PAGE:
[Milton-L] Strier, disquised departures

carl bellinger bcarlb at comcast.net
Fri Aug 11 13:49:07 EDT 2006


Prof. Strier wrote,
>.
>.
> From my point of view, it does no good to quote stuff where the poem looks 
> or sounds like standard Christian theology (death for death, etc), since M 
> wants the poem to look that way.  PL works to disguise M's major 
> departures from normative Xtianity-- and he seems to have convinced his 
> critics to see him as more orthodox than he actually was (as an Arian, 
> mortalist, rationalist, etc).  Whether M merely wants, in some sense, to 
> have it both ways here; or whether he is doing some sort of "Straussian"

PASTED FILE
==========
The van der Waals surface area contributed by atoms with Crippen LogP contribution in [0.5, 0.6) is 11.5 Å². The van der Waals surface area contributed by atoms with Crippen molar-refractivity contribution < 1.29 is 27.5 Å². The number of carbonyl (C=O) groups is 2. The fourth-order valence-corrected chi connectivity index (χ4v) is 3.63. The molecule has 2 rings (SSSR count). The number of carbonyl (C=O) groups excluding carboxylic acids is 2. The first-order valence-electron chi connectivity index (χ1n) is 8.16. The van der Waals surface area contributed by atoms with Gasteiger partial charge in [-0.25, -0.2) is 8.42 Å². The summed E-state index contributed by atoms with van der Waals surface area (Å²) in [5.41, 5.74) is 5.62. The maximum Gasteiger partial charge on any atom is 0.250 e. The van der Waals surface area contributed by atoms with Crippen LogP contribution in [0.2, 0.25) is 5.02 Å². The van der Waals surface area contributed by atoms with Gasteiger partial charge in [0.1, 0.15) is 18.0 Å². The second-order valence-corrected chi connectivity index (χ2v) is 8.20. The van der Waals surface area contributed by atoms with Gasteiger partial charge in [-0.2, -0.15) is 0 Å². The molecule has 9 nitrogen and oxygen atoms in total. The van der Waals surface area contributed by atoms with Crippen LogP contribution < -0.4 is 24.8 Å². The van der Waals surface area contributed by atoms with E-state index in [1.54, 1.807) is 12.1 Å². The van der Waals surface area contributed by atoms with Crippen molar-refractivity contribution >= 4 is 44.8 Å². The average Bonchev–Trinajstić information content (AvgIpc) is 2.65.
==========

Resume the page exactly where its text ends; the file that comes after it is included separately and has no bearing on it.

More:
> devious thing; or whether he expected closed readers to notice the sham; 
> or whether he was confused and contradictory in what he believed; or 
> whether he did not want to own up to his lack of use for the central 
> mythos of Xtianity-- I do not know.

Should "gnostic" or "cabalistic" be added to this fine catalog of possible 
_disguised departures_ in Milton?  (perhaps subsumed under "Straussian?")

Separate question: are there any indications in Puritan, or Quaker 
literature, or other Protestant permutations in Milton's England, of 
cabalistical/gnostic/mystical interests such as would inform poetic 
practice?

Were the Cambridge Platonists allowed under some Protestant standard, or 
considered entirely outside the pale?

-Carl 




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